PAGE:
3 Things Gardeners Can Do To Help The Declining Honey Bee Population

Want to help out the declining honey bee population?  I have put together a list of 3 things gardeners can do to help the declining honey bee population.

Want to help out the declining honey bee population? I have put together a list of 3 things gardeners can do to help the declining honey bee population.

Stop Using Harmful Pesticides

The first thing a gardener can do to help the declining honey bee population is to stop using harmful pesticides.

3 Ways To Control Garden Pests Without Harmful Pesticides

1.) Barriers

Use row covers and mesh nets to allow sunlight to pass through to your plants all in while keeping bugs out.

2.) Traps

Use traps to rid yourself of insects.  There are a wide variety of traps that do not use chemicals to catch your garden pests.

3.) Natural Products

Try products like Neem Oil. Neem oil doesn’t have harmful chemicals in it.  It is all natural and doesn’t harm the good insects like bees and ladybugs and it is also pet safe.

Additional Post: Learn More About Neem Oil.

#2 Plant Flowers Shrubs & Trees

Provide a wealth of choices for honey bees to collect nectar and pollen from.  Some excellent choices are listed below.

  1. Common Goldenrod (Gall Fly on Goldenrod)
  2. Sunflowers
  3. Bee Balm
  4. Coneflowers
  5. Apple Trees
  6. Grape Hyacinths
  7. Cherry Tree Blossoms
  8. Blueberries
  9. Yarrow
  10. Columbine
  11. Lupines
  12. Chokecherry Blossom

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Plantings to Help the Declining Honey Bee Populations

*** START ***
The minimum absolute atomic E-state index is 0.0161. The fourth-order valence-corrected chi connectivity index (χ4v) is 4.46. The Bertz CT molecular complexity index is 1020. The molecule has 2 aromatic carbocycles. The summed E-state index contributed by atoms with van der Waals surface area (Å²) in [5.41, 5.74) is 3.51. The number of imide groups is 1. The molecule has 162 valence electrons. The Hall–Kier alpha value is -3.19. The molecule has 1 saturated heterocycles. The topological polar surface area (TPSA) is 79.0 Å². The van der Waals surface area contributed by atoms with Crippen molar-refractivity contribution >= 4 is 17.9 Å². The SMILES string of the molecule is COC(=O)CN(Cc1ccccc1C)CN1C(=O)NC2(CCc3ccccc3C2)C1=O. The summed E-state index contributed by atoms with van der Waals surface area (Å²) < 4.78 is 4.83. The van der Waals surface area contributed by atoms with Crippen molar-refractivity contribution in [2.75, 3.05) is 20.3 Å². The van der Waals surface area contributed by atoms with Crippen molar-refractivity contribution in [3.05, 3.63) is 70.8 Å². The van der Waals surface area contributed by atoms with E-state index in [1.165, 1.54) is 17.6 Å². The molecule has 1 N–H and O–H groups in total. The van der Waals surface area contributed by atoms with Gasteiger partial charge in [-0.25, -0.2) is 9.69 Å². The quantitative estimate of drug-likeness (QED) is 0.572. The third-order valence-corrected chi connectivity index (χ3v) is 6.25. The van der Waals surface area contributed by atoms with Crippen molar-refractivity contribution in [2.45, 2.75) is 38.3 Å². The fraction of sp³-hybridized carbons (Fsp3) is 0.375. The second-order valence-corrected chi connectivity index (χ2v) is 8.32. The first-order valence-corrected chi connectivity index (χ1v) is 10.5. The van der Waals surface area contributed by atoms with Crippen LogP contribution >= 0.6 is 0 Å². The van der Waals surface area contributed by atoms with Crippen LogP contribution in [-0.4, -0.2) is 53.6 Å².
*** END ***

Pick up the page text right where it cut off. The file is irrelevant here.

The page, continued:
#3 Change Your Flower Watering Habits

1.) Use A Soaker Hose

Set a soaker hose on a timer to water your flower garden.  A soaker hose set on low power spray will water the roots of your flowers, leaving the nectar dry on the flowers and easily accessible to honey bees.

2.) Water In The Late Morning

Honey bees are busy all day long collecting nectar.  The early morning hours are heavily populated with bees out looking for nectar.  If your watering really early in the morning to try and beat the hot heat you will also be washing off a good majority of the pollen that was produced.  Try to water only the roots or wait until mid-morning, when the sun will dry off the plants quicker.

3.) Declining Pollinators

It is important to remember that not only is it the honey bee that is declining in numbers but many species of pollinators both wild and even domestic are in decline.

  • Urbanization and the decline of habitat is one part of a larger issue.
  • Pesticides and regular mowing of ditches reduce native plants.
  • There are fewer food sources, nesting sites & places for pollinators of types to live.

Additional Post: 10 Flowers for Pollinators

Quick Recap 3 Things Gardeners Do To Help Declining Honey Bee Population

  • Use natural products to control garden pests.
  • Plant trees and flowers honey bees enjoy.
  • Change your watering habits.

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